On Day 27, I drove up into the hills of Portland and got lost amidst the mansions. Not on purpose, but that’s what happened as I wound around the curves, gained altitude, and tried to follow my very lost GPS connection that scuttled me from the middle of one green expanse to another on its confused and ever-shifting screen.
A beautiful, beautiful evening. I didn’t mind getting lost. I rarely do.
I finally found my way to Council Crest, which had been my original goal. Not a clear evening, so no view of Mt. Hood or the other usual suspects. But still a vast expanse of sky, trees, and city that calmed me… and phrases carved into the stones that seemed to speak just to me.
I did a short walk around the small park, not venturing too far because it was going to close at 9pm (Why so early, Portland? The sun is still up!), but enjoying the flowers, the light, the calm that settled over me as I recognized this place. I had been there before, many years ago.
Perhaps my visit to Council Crest jogged something in me, but after I drove down the hill away from the park, I continued spontaneously into my old neighborhood – a neighborhood with which I had had a tumultuous relationship in the past. A neighborhood I had loved and explored daily; a neighborhood I had felt lucky to live in. And also a neighborhood that had housed me through some difficult years, as I searched for new paths and tried to put together pieces of plans that had fallen apart. A neighborhood that contained primarily businesses selling things I couldn’t afford to people who couldn’t have fathomed living on the tiny pittance I tried to piece together to support myself – finally, gradually, making it to solid ground, but only after two years of struggles and losses that only later would become more clear.
Flash forward twelve years. That night, on my Day 27 of this walking project, I found myself walking through this neighborhood again. I hadn’t walked through it last fall when I spent 2 1/2 months in Portland. I hadn’t felt the need to. But this night, for some reason, I felt that it was time.
I dropped by the grocery store where I used to shop. (Can you tell a butcher you’re “just looking around” when he asks if he can help you, as if you’re in a clothing store or a book store? I did. All I really wanted to do was see if the thick slices of pepper bacon, specialty kabobs, and fresh cuts of fish were still there, but he wanted me to be doing my grocery shopping.)
I walked the five blocks to the sushi shop that always cheered me up on those gray days I worked alone in a gray apartment bare of almost anything that belonged to me. Five blocks of walking that I remember as feeling so much longer than they feel on this night in 2014.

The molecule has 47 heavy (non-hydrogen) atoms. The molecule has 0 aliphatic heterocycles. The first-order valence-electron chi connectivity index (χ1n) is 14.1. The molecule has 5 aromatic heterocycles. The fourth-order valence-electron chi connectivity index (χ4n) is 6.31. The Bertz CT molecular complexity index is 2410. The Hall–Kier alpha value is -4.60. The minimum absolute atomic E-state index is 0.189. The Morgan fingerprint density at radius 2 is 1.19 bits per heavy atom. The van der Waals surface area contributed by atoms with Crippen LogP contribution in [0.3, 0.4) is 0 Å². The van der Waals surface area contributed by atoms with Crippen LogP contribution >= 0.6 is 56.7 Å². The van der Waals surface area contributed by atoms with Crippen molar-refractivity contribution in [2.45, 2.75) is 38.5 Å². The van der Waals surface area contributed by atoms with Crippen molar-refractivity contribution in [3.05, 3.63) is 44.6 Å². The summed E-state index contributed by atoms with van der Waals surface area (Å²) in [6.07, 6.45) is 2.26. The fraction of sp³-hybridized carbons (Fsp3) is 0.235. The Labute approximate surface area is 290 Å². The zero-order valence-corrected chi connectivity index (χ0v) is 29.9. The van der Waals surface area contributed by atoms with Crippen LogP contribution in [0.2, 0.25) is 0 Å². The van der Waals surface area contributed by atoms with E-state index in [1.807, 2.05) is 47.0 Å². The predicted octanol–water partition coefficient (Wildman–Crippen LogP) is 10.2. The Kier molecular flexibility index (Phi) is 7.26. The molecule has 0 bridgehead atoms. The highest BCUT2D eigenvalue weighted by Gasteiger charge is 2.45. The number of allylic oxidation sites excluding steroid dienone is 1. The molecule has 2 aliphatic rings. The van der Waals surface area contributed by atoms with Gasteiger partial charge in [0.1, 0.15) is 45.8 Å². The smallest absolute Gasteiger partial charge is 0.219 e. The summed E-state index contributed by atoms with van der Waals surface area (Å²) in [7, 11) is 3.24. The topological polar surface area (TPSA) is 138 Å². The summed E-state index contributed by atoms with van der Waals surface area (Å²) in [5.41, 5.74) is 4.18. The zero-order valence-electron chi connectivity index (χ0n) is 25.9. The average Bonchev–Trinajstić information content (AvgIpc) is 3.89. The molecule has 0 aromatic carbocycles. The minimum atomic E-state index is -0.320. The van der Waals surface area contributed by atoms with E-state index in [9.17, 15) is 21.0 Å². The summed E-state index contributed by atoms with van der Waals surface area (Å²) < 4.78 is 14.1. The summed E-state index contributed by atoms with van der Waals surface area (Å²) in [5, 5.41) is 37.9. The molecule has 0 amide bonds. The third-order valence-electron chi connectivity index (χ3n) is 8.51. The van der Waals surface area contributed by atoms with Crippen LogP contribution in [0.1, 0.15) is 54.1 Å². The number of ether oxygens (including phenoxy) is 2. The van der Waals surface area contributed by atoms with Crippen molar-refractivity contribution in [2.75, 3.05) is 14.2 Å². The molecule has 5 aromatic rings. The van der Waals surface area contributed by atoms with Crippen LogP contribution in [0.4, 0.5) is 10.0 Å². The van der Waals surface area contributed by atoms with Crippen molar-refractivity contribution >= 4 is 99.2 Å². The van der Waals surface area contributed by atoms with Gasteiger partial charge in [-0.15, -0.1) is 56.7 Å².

On those days in the early 2000’s, I would trek down what felt like a long and somewhat foreign street just outside my building, splurge on a $5 roll and $2 miso soup, and hope that my meal would transport me to the comfort I found in those things ten years prior, during my year in Japan. (Always transporting myself backwards for comfort… folding those experiences into the present. Always rooted in sensations and memories of places I’ve been, becoming the places I am.)
As I walked the length of the street and crossed the alphabetized intersections from B to L, reciting the letters and seeing if I could remember the next name ahead of me, I kept wondering “Was that there 12 years ago? Was that?” as I saw small shops, little turn-offs, houses, steps, studios, spas.
And I realized that those things quite possibly were there 12 years ago. I was walking around in such a cloudy haze most of those years, facing a life turned upside-down in some unexpected ways (some painful, others joyful), that I probably didn’t notice as much as I could have. Or maybe I did notice those details at the time, but now after many years, my emotional memory no longer includes them – I just remember the primary stops on the way: apartment, grocery store, sushi, park. And the places I would pine for the cute skirts and the red teapot and the fancy desserts – none of which I could afford.
This city, Portland, holds so much emotion for me. When I visited Oregon for the first time in my life with my friend Heather, for the wedding of our friends Matt and Sonya, I immediately felt at home. I felt my breath change. I felt my soul settle. I had never been there before and moving there wasn’t anywhere on my radar, but I was in love with this place.
Several years later, I arrived accidentally – a detour from the original plan to move to Seattle, that plan thwarted by a desire to hold a romantic relationship together. And then all plans thwarted by the deepest sense of getting lost I had ever had at that point in my life.
I was a GPS screen disconnected, trying to find solid ground and a map that made sense. The fields of green in my life shifted and changed, sometimes the arrow floating in the middle of someone’s back yard, sometimes sliding over to a stone quarry with no roads. I had to learn to enjoy the views along the way, and trust that I would arrive – somewhere, eventually.
This city still feels like home. It still feels like dreams that got lost. It still raises my spirits and challenges my finances. Revisiting reminds me of at least two things: I need to stop storing so much stuff. And eventually, the GPS (internal and/or external) will sort itself out, and I’ll find myself right where I wanted to be all along, seeking the larger view.